Sir Bob Murray CBE, former chairman of Sunderland AFC

SIR Bob Murray may have lost out on his youth but he is thriving now, as Peter Jackson discovers.

Sir Bob Murray CBE
Sir Bob Murray CBE

REPORTS of Sir Bob Murray’s death were greatly exaggerated. He was understandably surprised to learn of them when it was pointed out to him that the online encyclopedia Wikipedia was reporting his demise. This prompted him to commission an extensive online biography of his own, to set the record straight – and quash any premature mourning.

And it is quite a story he has to tell, of a life of considerable achievement after overcoming great disadvantage.

Not that you would think it to meet him. It would be hard to find a more unassuming man. He is the modern equivalent of Chaucer’s parfit gentil knight – quietly spoken and slow and deliberate in his speech. He is also a courteous and modest man, describing himself as a “not very bright guy”.

“There’s nothing special about me. If I had to study, I’d have to read it five times before it went in. I’m extremely average,” he says.

Not that there’s anything of the Uriah Heep in the way he says this; he is genuinely humble, probably because he has never forgotten his humble background.

Born in Consett, County Durham, in 1946, he was the only child of a fourth-generation Sunderland mining family, although his father had moved from Houghton-le-Spring to get a job in the steel works.

“My dad worked at the steel mills and my mother kept 120 hens and chickens to subsidise the family and give us a few little things extra. I’d go round the streets on a Friday night selling eggs for cash,” he says.

One night, when he was 14, he walked in his sleep and fell down the stairs, resulting in a few months in hospital. Subsequently he did poorly in his exams and left school with just one O-level in maths.

The memory of this drives him to do so much charitable work in the field of education.

He has said: “I think it was the loss of my own schooldays which so inspires me to help others achieve their educational goals. It really upsets me when I hear stories about wasted school years – everyone has a right to the best education.”

Sir Bob was born in the post-war baby boom and when he left school in 1961 he was part of an explosion of youngsters suddenly chasing too few jobs. There was no chance of him joining his father at the steelworks and he was unemployed.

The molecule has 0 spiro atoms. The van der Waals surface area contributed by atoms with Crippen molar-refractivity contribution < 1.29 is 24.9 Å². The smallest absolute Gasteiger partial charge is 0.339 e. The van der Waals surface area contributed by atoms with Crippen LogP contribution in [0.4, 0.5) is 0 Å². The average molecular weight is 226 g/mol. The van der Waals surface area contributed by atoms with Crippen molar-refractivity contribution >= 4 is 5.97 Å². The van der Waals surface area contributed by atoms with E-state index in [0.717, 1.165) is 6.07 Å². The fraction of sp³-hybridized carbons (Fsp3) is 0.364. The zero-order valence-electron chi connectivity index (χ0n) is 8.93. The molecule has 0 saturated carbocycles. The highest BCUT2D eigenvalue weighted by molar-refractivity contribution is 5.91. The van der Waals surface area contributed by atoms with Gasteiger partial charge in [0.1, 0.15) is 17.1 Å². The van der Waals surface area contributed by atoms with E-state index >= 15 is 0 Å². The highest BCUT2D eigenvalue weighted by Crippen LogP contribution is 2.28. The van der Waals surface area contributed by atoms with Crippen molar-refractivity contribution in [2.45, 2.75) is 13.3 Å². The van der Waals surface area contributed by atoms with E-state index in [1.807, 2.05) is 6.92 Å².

He says: “When I was unemployed I was a burden on the family as there were no benefits then. It changed my life forever, it was the most important period of my life because then I threw myself into education at Consett Technical College. I was desperate for a job.”

He worked hard, attending classes at the technical college on four nights a week, while his friends were out enjoying themselves. I ask him: did he discover a love of learning?

“I hated it. I lost my youth. I started the journey at 15 and I finished it at Leeds Poly when I was 26.”

When he was 16 he got his first job as a junior clerk in the purchase department of an Annfield Plain bearing manufacturer and then joined Consett Iron Company as an office boy, progressing to the wages department and then into accounts. At night school he achieved six O-levels and an A-level in accountancy, then an Ordinary National Certificate (ONC) in business studies before progressing to study accountancy at Newcastle Polytechnic on day release in 1967.

“I didn’t know I wanted to be an accountant when I went to technical college, it just happened to be one of the subjects in the ONC business studies and I got more than 90% in it. Accountancy is a funny subject, you can either do it or not,” says Sir Bob.

He found he could do it. But he could not find a way of furthering his career in the North East. By the age of 22 he was part-qualified and that was something of potential interest to employers but while there were factories and industry in the North East, their head offices and administrative functions such as accountancy tended to be elsewhere in the country.

“Every time I wrote for a job up here I never got a reply, I couldn’t make any progress in the North East. If I wrote for a job in Leeds, which was much bigger and a more diverse economy, I got an interview and if I wrote for a job in London I would be offered it,” he says.